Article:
I saw this movement as an act of drawing where you can get lost in the emotion of the act. The movement of a body is how we experience the world and ourselves so to me acknowledging this is equal to any performative medium we choose to use when we choose to create to understand what is hidden to us.

EM: Can you tell us about any recent or upcoming projects you are excited about?

MxR: The previous owners of the property my family purchased in Woodstock, IL had to have this very sick magnificent oak tree cut down to around 24 feet with many of the limbs laying on the ground like wounded soldiers. Buckthorn and drought may have been too much for the wise one which now looks like a monument to extreme environmental stress. For the last year and a half, I have been working on a series of drawings called Amputated Wise Oak of Woodstock that up to now consists of different approaches of drawings while starting to work on more sculptural works.

two drawings of chopped up trees

From January to May 2021, I was in a group exhibition called Sustainable Societies for the Future at the Malmo Art Museum in Malmo, SE. The exhibition project Sustainable Societies for the Future springs from one of the most complex and urgent challenges of our day: how to create safe, inclusive, and sustainable societies. Twenty-four artists and artist groups contributed works to the exhibition that in different ways encouraged dialogue and engagement with sustainability issues of local and global urgency.

From October 15-17 2021, I was in a version of the exhibition presented at the Malmö Konstmuseum, Sustainable Societies for the Future : Chicago Edit, that included work engaging with the following questions: How do we make societies more inclusive, safe, resilient and sustainable with all of the challenges we are facing today regarding climate, social inequality and the world’s growing population? And how can we accumulate change through art that explores collectiveness and social engagement for a better future together?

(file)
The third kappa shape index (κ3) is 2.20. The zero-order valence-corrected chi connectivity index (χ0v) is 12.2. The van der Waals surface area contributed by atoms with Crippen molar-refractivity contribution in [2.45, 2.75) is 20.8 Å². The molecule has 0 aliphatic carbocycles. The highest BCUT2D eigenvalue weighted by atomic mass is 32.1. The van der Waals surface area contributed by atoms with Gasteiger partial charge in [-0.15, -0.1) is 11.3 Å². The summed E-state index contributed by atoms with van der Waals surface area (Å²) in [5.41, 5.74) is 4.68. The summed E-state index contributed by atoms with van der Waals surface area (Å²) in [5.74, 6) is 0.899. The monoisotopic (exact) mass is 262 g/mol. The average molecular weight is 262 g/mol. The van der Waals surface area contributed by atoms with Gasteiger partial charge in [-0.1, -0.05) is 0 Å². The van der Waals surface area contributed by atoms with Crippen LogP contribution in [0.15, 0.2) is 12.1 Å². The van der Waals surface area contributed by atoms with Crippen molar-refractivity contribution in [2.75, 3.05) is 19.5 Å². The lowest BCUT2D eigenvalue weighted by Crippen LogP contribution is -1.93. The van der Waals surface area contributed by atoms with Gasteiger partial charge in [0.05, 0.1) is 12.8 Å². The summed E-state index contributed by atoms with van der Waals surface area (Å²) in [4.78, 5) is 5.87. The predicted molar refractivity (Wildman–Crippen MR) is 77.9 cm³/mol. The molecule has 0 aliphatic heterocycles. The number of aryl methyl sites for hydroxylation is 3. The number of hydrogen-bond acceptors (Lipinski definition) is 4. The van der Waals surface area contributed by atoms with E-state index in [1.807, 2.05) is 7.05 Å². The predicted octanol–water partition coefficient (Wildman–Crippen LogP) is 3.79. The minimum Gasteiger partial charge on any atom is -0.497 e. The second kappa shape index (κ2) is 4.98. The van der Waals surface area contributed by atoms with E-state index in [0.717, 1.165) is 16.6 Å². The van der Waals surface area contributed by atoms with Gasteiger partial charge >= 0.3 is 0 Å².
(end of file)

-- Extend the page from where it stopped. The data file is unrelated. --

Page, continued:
The second edition, which includes artists presented in the first exhibition in Sweden, was curated by the Floating Museum and used an LED truck as the exhibition platform and moved through the city over a period of three days. The exhibition presented a program that was mobile and investigated urban landscape, social geography and created juxtapositions and complimentary moments between streetscape and the Nordic and American artist contributions.

Participating Artists /
Christian Falsnaes (DK), Max Guy (US), Minna Henriksson (FI), Hesselholdt & Mejlvang (DK), Ingela  Ihrman (SE), Toril Johannessen (NO) & Marjolijn Dijkman (NL), Cheryl Pope (US), Wang & Söderström (SE/DK), Amanda Williams (US), and Michael x Ryan (US).

Curated by the Floating Museum (Faheem Majeed, Andrew Schachman, Jeremiah Hulsebos-Spofford, and Avery R. Young, US).

Interview with Kate Green

by Ellen Mueller on January 2, 2024, no comments

a stone post and a sheep on a hill

Kate Green “Watershed Line” Credit: https://www.shortladywithdarkhair.com/watershed-line

As part of the release of my book, Walking as Artistic Practice (pre-orders now open for softcover shipping in April!), I’m going to be publishing some brief interviews with the various artists, authors, researchers, creatives, collectives, and platforms whose art practice, written material, or other works I cite and mention.

My 20th interview in this series is with Kate Green who wanders and wonders (mostly in the Welsh Borders) presenting thoughts on life and landscape with her unique blend of humour, song and gentle satire. Kate’s work is usually springboarded by a walk but is also formed by research, archaeology, geology, social history
and serendipitous conversations.

EM: First, thank you for chatting with me about your work Watershed Line (2021). I cite this work in chapter seven (Place) in the subsection on “Urban versus Rural” How would you describe the work for people who might not be familiar with it?

KG: In 1892, an Act of Parliament allowed the City of Birmingham to claim the gathering grounds, or watershed, of the Elan and Claerwen rivers in Mid Wales. A massive engineering scheme involving thousands of construction workers (navvies) built a series of dams to capture the water and pipe it to Birmingham. The Elan Valley reservoirs still provide the majority of Birmingham’s fresh water.

For Walking the Pipe (2019) I walked the 73 ½ mile aqueduct that caries water from the Elan Valley reservoirs to Birmingham. In Watershed Line (2021) I walked the perimeter of the 72 square mile watershed of the Elan and Claerwen rivers. Mapped and termed the ‘Watershed Line’ by the Victorian engineers surveying the site prior to flooding, this tipping point in the water’s flow is marked with hundreds of concrete posts – some now fallen, sunk into bog, shattered by frost, or hidden by vegetation. On my walk (over 2 weeks) I photographed each of the 540 concrete posts I encountered. During the evenings, staying alone in an off-grid cottage, I recorded my experiences in a journal and composed four songs inspired by my walking, reading and research.